Jetty et al. [30] evaluated the antimicrobial properties of compounds such as neoisoshinanolone and 1-epineo-isoshinanolone isolated from the roots of P. zeylanica. Among these 1-epineo-isoshinanolone is more active with a MIC of 12.5-25µg/mL whereas neoisoshinanolone has recorded a MIC of 50-100µg/mL. The activities are compared with plumbagin [0.78-3.13µg/mL] and standards streptomycin for bacteria and nystatin for fungi. Jeyachandran et al. [20] revealed the minimum inhibitory concentration of methanolic, chloroform and aqueous extract of P. zeylanica root against E. coli, S. typhi and S. aureus. The zone of inhibition against K. pneumoniae, S. marcescens and B. subtilis were moderate and lower against Proteus vulgaris and Pseudomonas aeruginosa. The methanolic extract exhibited moderate activity and the aqueous extract exhibited weak activity against bacterial strains as assessed by disc diffusion assays.

Rahman & Anwar [21] studied the antimicrobial activities of ethanolic extracts of P. zeylanica root against 11 human pathogenic bacteria and 6 phytopathogenic fungi using disc diffusion method. V. cholerae was found to be the most sensitive. Parekh et al. [24] studied the antibacterial potential of P. zeylanica using agar disc diffusion method and agar well diffusion method against five bacterial strains viz., B. cereus, S. aureus, K. pneumoniae, E. coli and P. pseudoalcaligenes. Preliminary screening revealed that methanolic extracts were more potent than the aqueous extracts. Wang & Huang [31] revealed the anti-H. pylori activity of ethanolic, ethyl acetate, acetone and aqueous extracts of P. zeylanica.

Paiva et al. [14] evaluated the antimicrobial activity in the plumbagin isolated from the chloroform extract of P. scandens against S. aureus, P. aeruginosa, B. subtilis, P. vulgaris and the yeast C. albicans. Plumbagin exhibited relatively specific antimicrobial activity. The growth of S. aureus and C. albicans was completely inhibited. Antibacterial activity of P. zeylanica alcoholic root extracts was studied against multidrug-resistant clinical isolates of bacteria (S. paratyphi, S. aureus, E. coli, S. dysenteriae). The extracts exhibited strong antibacterial activity against all test bacteria irrespective of their antibiotic resistance behaviour [9]. Except Wang & Hang et al., [31] observation, all others were recorded the highest frequency of antibacterial activity in the methanolic extracts of Plumbago species. Tharmaraj & Antonysamy [23] observed the antibacterial activity of P. rosea against K. pneumoniae, B. subtilis, S. aureus, P. aeruginosa and P. vulgaris with maximum zone of inhibition 20, 19, 17, 16 and 16 mm respectively. In the present study we observed better results then the previous observations. 100µg of ethanolic extracts of P. rosea showed maximum zone of inhibition against B. subtilis and K. pneumoniae with 22 and 20 mm respectively. 100µg of acetone extracts of P. rosea demonstrated maximum zone (18 mm) of inhibition against P. aeruginosa earlier 16 mm of inihibition was observed with 250µg of methanolic extracts. In addition, the ethanolic and acetone extracts of P. rosea illustrated the inhibition against M. morganii (22 mm) and S. pyogenes (16 mm) respectively.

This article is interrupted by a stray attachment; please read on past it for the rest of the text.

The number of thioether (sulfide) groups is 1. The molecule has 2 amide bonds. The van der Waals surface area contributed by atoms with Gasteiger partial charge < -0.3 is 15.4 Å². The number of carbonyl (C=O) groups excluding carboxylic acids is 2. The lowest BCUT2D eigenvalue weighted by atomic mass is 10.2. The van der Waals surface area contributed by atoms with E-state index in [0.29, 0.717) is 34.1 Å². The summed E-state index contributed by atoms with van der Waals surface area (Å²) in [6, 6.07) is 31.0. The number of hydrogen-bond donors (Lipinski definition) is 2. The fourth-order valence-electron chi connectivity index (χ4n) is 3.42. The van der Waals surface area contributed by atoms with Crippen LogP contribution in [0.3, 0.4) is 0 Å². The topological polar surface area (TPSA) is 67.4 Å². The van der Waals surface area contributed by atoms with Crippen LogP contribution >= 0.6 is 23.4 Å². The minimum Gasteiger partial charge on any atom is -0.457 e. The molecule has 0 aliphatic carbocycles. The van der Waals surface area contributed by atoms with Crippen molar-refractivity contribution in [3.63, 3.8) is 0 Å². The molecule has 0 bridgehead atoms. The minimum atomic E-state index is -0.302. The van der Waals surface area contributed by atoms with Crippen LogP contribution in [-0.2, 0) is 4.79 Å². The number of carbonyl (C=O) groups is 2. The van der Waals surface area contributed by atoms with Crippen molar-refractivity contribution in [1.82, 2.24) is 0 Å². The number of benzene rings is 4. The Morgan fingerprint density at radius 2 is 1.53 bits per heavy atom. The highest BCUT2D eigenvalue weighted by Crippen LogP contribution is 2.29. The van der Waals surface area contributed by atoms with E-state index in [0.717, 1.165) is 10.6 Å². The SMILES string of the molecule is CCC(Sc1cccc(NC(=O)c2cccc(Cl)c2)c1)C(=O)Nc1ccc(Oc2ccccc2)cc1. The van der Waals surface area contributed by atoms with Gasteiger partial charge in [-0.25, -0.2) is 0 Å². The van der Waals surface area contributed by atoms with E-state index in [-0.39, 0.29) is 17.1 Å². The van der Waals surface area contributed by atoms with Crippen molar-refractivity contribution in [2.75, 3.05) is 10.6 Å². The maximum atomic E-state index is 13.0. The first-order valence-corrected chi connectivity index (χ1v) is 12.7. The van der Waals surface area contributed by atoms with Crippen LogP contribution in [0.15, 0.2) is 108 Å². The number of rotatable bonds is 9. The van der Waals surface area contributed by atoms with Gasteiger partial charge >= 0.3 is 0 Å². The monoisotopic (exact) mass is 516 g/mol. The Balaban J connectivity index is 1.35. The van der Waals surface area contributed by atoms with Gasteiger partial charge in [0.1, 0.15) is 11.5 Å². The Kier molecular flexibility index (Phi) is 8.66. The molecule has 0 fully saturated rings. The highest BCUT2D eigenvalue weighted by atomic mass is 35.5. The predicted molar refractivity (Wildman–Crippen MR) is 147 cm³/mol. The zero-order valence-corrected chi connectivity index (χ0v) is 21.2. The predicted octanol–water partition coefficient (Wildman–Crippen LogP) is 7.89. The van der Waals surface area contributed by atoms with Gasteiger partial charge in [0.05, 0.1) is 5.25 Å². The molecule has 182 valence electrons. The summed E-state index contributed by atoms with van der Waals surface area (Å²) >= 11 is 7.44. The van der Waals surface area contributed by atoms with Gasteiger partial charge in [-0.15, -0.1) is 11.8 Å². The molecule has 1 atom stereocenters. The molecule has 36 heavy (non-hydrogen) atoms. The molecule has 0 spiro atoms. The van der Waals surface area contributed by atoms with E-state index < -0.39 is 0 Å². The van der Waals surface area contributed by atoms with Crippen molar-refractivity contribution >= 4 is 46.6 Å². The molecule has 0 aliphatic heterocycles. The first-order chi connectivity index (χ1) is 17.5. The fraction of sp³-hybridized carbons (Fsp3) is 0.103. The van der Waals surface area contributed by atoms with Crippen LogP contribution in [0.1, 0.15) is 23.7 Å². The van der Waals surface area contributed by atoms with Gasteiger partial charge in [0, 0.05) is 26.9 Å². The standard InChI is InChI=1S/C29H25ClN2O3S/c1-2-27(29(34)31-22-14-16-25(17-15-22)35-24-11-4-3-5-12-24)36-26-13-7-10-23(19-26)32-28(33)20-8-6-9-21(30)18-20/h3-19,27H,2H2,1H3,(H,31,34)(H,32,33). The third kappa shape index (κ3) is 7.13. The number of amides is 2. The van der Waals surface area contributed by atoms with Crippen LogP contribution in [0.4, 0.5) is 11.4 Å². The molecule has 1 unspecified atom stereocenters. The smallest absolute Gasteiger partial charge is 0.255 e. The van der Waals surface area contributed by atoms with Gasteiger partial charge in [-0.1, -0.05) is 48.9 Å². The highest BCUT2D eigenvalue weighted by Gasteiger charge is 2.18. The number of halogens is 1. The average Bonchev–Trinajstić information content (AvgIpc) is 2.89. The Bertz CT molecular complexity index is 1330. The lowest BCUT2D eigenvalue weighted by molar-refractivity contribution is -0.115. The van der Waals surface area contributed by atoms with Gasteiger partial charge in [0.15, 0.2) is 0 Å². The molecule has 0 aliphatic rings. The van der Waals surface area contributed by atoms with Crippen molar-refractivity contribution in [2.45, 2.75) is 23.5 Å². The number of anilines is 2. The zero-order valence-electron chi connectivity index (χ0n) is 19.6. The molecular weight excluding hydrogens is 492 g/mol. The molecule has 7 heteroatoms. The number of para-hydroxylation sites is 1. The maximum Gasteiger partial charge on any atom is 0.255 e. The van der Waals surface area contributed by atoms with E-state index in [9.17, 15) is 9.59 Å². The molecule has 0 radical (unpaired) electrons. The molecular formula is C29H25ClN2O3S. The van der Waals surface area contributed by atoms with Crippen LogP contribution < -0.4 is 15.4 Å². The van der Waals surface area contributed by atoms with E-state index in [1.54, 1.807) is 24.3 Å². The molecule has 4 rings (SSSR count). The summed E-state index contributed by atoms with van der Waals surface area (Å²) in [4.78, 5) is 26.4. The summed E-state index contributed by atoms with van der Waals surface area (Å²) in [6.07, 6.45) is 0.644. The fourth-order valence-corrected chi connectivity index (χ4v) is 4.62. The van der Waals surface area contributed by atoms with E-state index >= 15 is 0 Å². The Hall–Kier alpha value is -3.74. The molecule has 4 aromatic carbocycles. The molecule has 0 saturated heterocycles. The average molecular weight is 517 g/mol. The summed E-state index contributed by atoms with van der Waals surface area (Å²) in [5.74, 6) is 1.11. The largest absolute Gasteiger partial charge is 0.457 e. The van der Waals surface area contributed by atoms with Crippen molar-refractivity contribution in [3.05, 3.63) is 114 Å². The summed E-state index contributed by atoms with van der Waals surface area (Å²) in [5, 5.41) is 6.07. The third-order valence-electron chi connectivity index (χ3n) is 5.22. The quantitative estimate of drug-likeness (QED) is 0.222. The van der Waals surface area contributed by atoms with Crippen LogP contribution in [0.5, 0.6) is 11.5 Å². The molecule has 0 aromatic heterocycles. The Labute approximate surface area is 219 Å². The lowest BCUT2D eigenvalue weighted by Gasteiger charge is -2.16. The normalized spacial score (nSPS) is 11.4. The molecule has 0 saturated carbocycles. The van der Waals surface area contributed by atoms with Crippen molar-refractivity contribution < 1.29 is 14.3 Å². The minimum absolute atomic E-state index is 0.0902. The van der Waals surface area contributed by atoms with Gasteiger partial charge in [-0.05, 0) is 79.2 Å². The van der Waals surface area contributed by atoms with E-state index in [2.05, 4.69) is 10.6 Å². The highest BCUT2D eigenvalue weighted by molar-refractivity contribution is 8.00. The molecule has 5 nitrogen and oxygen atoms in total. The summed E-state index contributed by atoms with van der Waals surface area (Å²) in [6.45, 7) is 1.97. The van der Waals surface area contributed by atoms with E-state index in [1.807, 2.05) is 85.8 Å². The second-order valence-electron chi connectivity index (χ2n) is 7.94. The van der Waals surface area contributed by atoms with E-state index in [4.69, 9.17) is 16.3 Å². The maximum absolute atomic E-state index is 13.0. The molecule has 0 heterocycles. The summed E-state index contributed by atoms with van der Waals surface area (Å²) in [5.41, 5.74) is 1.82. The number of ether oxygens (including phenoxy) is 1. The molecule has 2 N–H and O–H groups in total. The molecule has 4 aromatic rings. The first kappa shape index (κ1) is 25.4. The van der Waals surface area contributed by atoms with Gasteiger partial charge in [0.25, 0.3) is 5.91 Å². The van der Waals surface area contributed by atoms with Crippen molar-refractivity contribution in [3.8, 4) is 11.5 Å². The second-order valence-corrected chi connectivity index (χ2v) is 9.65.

Similar to that in the present study also we observed the high frequency of antibacterial activity in the ethanolic extracts of three Plumbago species. The antibacterial action of various aerial parts extracts of Plumbago species may indicate their potential as antibacterial herbal remedies. Further work is needed to locate the active principle from the various extracts and their phyto pharmaceutical studies. Research into the effects of local medicinal plants is expected to boost the use of these plants in therapy against disease caused by the tested bacterial species and other microorganisms.